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Oldfishwife
4 hours ago, banasophia said:

Looks great, excited to follow! I have Caribsea Liferock in both of my tanks and I’m very happy with it. 

It’s very pretty rock. I would have preferred the real stuff that I used to get, but I don’t miss the bristle worms and other stuff that came in on it. Some pods would be nice, though. 

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mcarroll

Bristleworms.

 

One of the most crucial members of the cleanup crew and indeed of the tank's ecosystem. 

 

If your tank really didn't have any I'd suggest ordering some from any of the various suppliers like sustatinable aquatics and indo-pacific sea farms, et al.  (listed usually as "polychetes")

 

Should You Keep Bristle Worms In Your Aquarium? (on another site) is one of the more rational treatments the poor bristleworm has gotten in recent years. 

 

But as is usual it can't help but to pump up the exceedingly-rare-to-the-point-of-being-unheard-of-in-actual-tanks fireworm as a legitimate worry. 

 

This is unfortunately typical of every article I turned up on a google search just now.   LOTS of fear-mongering even on articles disseminating some good info.  It works as click bait (oooh!  deadly fireworms!), and even as data (ok, I know about fireworms)....but don't misread it as information (I need to worry about or eradicate fireworms right now).  😉 

 

The article linked does at least give them this credit, and this does give a good description of the visible services your tank would be missing without bristleworms:

Quote

In the wild, as well as your tank, these worms are incredible cleaners. They are scavengers and will eat any dead or rotting thing in your tank. This includes leftover food and dead animals.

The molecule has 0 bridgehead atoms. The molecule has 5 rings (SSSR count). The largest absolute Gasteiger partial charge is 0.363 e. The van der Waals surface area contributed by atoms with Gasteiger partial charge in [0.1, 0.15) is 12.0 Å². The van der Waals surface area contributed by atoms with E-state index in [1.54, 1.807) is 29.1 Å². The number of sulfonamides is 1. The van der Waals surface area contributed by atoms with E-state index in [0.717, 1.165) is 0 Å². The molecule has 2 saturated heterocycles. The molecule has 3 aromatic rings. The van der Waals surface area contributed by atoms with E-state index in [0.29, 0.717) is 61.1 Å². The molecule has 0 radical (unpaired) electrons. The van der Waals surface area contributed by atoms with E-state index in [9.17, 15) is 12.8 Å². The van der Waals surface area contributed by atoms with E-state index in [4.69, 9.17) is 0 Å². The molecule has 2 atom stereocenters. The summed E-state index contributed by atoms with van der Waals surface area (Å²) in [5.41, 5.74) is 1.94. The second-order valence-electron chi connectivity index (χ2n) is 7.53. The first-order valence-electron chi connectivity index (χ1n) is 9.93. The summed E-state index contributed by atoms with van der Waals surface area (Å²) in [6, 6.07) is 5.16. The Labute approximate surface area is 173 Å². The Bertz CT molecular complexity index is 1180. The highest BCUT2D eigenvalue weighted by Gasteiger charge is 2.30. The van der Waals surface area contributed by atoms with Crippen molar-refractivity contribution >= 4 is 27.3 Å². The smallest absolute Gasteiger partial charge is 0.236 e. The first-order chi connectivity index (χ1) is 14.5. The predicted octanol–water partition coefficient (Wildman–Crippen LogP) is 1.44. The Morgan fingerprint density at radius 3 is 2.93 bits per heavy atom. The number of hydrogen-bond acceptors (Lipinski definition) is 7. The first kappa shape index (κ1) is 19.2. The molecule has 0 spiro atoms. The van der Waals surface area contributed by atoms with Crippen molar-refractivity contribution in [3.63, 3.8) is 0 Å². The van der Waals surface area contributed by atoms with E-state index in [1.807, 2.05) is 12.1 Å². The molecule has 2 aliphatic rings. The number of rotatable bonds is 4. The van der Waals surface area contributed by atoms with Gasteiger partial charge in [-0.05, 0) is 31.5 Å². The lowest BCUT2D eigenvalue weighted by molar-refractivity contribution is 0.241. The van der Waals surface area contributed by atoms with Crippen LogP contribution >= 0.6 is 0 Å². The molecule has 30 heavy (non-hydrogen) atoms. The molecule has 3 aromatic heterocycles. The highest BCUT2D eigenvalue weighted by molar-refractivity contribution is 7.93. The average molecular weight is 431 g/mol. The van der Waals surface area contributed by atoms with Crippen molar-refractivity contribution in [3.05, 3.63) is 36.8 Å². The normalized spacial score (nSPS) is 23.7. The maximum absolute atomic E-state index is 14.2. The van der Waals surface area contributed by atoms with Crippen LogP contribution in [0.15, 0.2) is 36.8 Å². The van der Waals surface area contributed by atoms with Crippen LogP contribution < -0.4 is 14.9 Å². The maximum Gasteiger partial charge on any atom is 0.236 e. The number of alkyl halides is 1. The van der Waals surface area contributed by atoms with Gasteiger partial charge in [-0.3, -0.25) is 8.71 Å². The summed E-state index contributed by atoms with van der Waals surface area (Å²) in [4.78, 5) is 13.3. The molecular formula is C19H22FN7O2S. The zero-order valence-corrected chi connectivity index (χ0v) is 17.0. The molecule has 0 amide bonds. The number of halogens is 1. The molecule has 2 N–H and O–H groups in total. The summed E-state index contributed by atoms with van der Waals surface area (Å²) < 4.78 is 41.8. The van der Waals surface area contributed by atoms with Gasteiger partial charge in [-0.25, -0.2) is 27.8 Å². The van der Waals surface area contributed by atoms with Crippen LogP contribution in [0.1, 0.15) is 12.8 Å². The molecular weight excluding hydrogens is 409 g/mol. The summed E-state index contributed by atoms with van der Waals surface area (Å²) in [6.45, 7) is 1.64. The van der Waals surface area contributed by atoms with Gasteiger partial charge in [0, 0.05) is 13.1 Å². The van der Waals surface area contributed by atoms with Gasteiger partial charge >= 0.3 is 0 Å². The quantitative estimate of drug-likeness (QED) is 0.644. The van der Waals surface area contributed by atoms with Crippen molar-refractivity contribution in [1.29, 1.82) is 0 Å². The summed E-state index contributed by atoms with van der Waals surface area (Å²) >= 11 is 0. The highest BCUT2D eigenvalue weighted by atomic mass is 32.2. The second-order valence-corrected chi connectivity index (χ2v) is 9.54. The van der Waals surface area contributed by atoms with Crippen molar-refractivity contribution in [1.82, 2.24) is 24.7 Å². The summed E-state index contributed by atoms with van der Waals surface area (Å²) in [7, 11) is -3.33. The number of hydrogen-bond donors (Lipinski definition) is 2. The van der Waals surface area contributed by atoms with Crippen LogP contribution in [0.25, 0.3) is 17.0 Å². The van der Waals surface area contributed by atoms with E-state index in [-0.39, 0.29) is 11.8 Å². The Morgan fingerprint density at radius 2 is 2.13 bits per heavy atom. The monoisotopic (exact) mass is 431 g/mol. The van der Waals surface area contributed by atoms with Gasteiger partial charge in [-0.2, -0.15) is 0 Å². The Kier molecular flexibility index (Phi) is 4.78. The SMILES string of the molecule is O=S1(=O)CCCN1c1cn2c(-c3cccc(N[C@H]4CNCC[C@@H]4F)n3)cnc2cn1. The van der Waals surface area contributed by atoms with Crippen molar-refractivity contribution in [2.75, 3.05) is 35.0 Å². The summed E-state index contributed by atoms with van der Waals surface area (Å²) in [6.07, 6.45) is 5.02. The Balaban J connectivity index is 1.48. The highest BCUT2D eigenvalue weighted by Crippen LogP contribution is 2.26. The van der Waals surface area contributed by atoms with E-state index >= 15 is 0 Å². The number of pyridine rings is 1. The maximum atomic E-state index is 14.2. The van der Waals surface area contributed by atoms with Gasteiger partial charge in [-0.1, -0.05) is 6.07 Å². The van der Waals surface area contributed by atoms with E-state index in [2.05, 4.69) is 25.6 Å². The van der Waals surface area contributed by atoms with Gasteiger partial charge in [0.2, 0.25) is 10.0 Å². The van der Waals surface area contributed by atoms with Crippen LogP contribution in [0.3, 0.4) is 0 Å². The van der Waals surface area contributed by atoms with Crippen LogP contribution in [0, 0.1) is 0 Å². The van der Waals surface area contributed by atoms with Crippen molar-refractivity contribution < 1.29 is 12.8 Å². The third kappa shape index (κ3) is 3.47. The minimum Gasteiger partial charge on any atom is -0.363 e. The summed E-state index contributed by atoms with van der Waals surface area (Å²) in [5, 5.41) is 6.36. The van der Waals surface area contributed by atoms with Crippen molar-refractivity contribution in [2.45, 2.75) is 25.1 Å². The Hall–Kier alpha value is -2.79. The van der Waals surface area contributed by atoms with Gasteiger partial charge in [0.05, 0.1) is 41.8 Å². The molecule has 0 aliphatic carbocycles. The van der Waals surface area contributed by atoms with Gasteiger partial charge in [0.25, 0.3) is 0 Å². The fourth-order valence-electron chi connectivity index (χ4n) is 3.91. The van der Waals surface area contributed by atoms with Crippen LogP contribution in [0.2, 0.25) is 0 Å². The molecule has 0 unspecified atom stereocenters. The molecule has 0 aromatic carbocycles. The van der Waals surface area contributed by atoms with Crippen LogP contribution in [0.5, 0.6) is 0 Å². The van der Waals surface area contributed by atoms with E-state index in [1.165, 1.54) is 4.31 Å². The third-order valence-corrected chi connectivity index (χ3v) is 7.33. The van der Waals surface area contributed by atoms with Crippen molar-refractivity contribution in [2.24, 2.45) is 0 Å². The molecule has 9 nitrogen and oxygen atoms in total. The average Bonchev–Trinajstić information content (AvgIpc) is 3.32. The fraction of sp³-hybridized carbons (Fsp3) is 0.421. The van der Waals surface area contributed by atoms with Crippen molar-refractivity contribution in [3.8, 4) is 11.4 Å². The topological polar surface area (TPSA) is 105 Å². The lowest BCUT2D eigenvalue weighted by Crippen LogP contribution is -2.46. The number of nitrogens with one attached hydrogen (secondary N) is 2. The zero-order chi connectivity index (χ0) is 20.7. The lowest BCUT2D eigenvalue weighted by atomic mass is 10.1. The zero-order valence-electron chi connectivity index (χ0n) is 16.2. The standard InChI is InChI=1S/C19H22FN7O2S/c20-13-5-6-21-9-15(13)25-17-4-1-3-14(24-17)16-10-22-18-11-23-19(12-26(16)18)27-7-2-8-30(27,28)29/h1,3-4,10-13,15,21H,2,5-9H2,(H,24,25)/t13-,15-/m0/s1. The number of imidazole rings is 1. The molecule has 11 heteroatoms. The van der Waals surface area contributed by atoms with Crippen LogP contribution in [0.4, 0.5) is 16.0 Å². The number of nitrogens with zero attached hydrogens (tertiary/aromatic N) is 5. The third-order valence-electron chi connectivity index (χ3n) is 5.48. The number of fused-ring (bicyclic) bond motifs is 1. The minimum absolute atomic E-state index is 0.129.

They are also able to move through rocks and crevices and get into places other organisms cannot. They make great additions to your tanks cleaning crew.

 

Any organism that helps you clean the tank without causing your tank problems is a bonus.

 

Because these organisms enter the tank typically in live rock, it’s likely you will not have to pay for these little cleaners.

 

The good species can be just as effective at cleaning as snails or even some starfish.

Other than the assertion that bristleworms, snails and starfish are interchangeable on some level (not really), that's sound advice.

 

However even when they are acknowledging the bristleworm's meek and utilitarian reality as the most common and highly useful worm we have.....they have to bite into the fireworm hype:

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While most worms in your tank are detritivores (feeding on mostly detritus), some are carnivores. This means they will attack fish, usually as they sleep. Recently they were found to actually contain a venomous cocktail which explains the burning and pain that comes with contact.

The character of the article doesn't leave you with the feeling that you have a nice pack of detritavores.....it leaves you in morbid fear of the unlikely fireworm.  Or at least that seems to be the goal of the writing.  (As if petting a garden variety bristleworm doesn't also invoke a burning and painful sensation.  It does!)